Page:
Haseeb Hameed earned praise from Virat Kohli after his sublime Test debut but injuries and a loss of form derailed his career. Now, after being offered a lifeline at Nottinghamshire, the opener says: ‘I am good enough to get into the England set up again’
- Haseeb Hameed has had countless hurdles to overcome since his England bow
- The 23-year-old earned plaudits from Virat Kohli four years ago in India
- However, his development plateaued because of injuries and a dip in form
- Nottinghamshire have offered the opener a deal to reignite his first-class career
Four years on from leaving India with the praise of Virat Kohli ringing in his ears, Haseeb Hameed’s confidence has returned to a level where he is happy to discuss his England ambitions once more.
Back in December 2016 when he returned to the UK, his fractured little finger was re-set with a metal pin. Unfortunately, his career underwent no such process.
It had appeared destined to feature dozens of international caps as the Test team’s top-order fulcrum but stalled at just three and went so out of kilter that he averaged less than 10 in the 2018 County Championship and his home county of Lancashire did not offer him a new deal last year.
Haseeb Hameed’s confidence has returned to a level where he can talk England ambitions
The 23-year-old shone on his Test debut against India as a sprightly 19-year-old in 2016
On Thursday, however, it was revealed that Nottinghamshire had seen enough of a renaissance in his disrupted, debut season of 2020 – he passed 50 three times in five first-class matches — to offer a 12-month contract extension, keeping him at Trent Bridge until 2022.
Earned through the strength of character in adversity lauded by Kohli after the young Englishman defied both pain and a struggle to grip the bat due to the shattered digit, to hit a second Test 50 down the order in Mohali.
‘For Virat to come out and say that, gives you a lot of confidence. He’s a massive inspiration because he’s so open about the downfalls he’s had in his own career,’ Hameed said.
‘He speaks a lot, opening up about his pre-fitness days and how his diet wasn’t as good as it should have been, his late nights. He’s a great one for showing what can be achieved if you put your mind to it.’
However, injuries and a dramatic dip in form left Hameed’s career hanging in the balance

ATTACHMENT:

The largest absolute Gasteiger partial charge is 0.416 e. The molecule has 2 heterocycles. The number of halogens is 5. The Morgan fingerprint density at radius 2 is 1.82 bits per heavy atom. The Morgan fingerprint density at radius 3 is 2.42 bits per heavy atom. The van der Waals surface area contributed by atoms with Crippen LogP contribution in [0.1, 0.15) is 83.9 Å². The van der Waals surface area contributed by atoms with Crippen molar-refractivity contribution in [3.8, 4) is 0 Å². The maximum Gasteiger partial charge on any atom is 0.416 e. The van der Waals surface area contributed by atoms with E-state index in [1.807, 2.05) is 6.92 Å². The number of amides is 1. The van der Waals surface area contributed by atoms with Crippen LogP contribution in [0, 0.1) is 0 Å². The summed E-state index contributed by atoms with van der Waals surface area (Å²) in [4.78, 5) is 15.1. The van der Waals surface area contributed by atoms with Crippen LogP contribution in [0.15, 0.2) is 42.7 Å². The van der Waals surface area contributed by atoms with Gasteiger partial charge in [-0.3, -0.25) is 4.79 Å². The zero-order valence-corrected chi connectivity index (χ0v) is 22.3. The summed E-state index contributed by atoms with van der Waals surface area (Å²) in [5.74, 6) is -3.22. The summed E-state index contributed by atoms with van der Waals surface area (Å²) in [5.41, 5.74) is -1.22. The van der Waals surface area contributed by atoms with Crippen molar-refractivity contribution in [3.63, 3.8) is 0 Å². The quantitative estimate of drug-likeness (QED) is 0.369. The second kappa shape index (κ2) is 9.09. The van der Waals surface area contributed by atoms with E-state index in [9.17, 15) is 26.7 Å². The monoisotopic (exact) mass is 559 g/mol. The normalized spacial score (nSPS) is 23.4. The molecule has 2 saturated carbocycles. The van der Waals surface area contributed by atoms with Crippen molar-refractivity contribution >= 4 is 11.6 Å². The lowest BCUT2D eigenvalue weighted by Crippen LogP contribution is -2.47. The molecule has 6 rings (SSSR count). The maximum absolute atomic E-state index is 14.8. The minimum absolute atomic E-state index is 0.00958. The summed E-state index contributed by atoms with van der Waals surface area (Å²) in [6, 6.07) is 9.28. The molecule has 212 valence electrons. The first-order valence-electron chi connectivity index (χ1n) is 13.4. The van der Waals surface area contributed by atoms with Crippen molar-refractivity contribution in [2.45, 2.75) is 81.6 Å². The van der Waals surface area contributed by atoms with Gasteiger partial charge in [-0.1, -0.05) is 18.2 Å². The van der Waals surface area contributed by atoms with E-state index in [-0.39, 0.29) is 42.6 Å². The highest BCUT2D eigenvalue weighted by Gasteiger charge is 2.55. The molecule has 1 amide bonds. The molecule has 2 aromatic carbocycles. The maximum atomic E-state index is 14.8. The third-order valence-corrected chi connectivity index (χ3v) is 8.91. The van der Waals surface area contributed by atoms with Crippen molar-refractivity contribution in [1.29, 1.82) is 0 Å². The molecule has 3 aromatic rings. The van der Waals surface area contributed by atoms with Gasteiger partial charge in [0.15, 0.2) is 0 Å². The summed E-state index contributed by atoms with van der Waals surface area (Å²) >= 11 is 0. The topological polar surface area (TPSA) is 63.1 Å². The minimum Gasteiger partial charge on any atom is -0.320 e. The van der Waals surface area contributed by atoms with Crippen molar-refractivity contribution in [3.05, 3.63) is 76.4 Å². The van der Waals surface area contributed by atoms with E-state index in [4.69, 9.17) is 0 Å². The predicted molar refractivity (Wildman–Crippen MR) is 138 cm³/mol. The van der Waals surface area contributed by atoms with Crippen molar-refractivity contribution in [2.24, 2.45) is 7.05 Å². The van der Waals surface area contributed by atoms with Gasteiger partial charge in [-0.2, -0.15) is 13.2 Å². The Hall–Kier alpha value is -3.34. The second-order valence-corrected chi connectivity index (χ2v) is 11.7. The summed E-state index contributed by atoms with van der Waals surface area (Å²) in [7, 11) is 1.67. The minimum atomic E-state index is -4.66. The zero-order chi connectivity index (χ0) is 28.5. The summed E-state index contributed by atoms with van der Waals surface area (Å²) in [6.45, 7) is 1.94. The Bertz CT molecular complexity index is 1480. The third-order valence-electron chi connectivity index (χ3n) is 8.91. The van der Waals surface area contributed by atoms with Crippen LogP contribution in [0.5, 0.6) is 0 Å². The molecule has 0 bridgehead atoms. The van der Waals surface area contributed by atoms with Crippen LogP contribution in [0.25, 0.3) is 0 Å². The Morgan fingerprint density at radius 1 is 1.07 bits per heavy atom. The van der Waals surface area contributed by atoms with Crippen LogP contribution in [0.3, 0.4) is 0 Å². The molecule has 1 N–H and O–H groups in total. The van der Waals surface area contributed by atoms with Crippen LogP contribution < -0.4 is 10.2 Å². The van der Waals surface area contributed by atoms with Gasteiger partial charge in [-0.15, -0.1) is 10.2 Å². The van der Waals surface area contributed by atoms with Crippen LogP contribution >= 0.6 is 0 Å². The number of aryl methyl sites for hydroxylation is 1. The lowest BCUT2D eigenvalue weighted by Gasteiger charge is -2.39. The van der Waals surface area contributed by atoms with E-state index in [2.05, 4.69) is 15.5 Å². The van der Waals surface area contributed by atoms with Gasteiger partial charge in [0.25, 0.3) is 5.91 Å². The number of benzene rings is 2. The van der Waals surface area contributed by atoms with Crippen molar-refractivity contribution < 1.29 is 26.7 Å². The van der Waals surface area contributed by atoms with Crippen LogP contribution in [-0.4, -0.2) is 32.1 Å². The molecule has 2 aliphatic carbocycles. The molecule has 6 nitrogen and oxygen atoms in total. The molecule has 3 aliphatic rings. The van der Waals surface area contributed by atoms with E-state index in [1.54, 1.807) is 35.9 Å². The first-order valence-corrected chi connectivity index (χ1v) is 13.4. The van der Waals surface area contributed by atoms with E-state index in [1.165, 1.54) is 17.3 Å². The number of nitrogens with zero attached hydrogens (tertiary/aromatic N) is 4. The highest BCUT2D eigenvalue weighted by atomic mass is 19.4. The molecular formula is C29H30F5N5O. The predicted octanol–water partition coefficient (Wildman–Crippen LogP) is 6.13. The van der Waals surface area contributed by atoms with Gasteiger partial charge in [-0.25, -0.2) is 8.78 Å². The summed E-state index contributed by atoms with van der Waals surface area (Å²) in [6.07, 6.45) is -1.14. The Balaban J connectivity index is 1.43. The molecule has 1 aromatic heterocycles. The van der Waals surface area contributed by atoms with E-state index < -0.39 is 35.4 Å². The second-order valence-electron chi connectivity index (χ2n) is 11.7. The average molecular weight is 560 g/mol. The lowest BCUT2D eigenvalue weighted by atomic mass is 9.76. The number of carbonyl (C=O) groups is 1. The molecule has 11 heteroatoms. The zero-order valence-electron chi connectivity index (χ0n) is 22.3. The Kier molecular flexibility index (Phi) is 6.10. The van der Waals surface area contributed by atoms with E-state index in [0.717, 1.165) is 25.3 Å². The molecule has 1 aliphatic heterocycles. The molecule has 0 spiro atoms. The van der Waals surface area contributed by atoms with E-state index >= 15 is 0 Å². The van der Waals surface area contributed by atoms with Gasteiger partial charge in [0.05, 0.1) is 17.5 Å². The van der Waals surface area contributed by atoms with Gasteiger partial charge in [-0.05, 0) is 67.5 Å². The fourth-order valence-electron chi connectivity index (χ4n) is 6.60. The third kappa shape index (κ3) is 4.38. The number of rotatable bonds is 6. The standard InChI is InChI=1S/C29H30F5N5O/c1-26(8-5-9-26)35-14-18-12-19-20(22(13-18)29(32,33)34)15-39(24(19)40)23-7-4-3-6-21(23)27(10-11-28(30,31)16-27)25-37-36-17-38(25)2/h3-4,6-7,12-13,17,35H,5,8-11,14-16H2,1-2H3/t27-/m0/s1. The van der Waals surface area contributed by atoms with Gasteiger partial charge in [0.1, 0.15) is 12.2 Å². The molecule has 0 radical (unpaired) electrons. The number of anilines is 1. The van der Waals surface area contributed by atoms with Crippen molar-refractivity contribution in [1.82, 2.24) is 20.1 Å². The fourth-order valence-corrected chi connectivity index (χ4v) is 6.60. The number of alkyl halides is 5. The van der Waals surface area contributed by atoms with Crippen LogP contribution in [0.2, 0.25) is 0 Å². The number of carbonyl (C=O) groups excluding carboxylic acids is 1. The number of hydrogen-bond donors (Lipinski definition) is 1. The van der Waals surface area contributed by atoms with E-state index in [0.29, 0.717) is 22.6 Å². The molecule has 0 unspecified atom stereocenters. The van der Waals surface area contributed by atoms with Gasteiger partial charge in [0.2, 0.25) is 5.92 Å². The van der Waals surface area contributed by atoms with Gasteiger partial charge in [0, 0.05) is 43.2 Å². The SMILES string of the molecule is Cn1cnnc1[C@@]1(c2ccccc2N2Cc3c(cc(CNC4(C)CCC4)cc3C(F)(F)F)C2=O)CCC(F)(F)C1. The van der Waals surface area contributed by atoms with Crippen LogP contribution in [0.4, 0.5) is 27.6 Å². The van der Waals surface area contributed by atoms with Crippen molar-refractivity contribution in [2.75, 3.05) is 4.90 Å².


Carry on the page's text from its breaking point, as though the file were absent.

Hameed has regrouped and has now earned a first-class cricket lifeline with Nottinghamshire
So how tough did things get for a player dubbed the Bolton Boycott following his emergence as an opening batsman who placed the highest of prices upon his wicket?
‘I’d say it was very tough. Look at it from a logical point of view – for someone to have had the success I had to then have the experiences that followed hit quite hard. But one thing I’ve prided myself on from a young age is that my best years come after my worst years,’ Hameed continued, recounting amongst other things how he was selected for a full England tour 12 months after being overlooked for the Under-19 World Cup.
‘That tells me I’ve got something deep down that won’t let me stop. Of course you have doubts – but I didn’t think about walking away from the game. That’s when you need something within you to stop you giving in, and try one more time. That mental resilience has been quite important for me.
The batsman says he is trying to focus on his own game more than England’s current openers
‘That ambition (of playing for England) will always be there and my memories of why I started playing the game are of having those dreams very early on. They pushed me to go that extra mile.’
In one sense, Hameed is an anomaly. Unlike other openers England have moved on from since the final weeks of 2016, he did not fail.
And in another, his game appears to be in tune with the ‘bat time’ method instilled – and implemented relatively successfully by the current first-wicket alliance of Rory Burns and Dom Sibley – during Chris Silverwood’s tenure as head coach.
But he countered: ‘For me right now, it’s less about being so methodical and so watchful. It’s more about letting my game flow and enjoying the art of batting.
‘My focus isn’t so much about what I do that they (Burns and Sibley) do or what I do that they don’t, it’s about me performing to my best and having confidence – if I am able to do that for a period of time – I am good enough to get into that England set-up again.’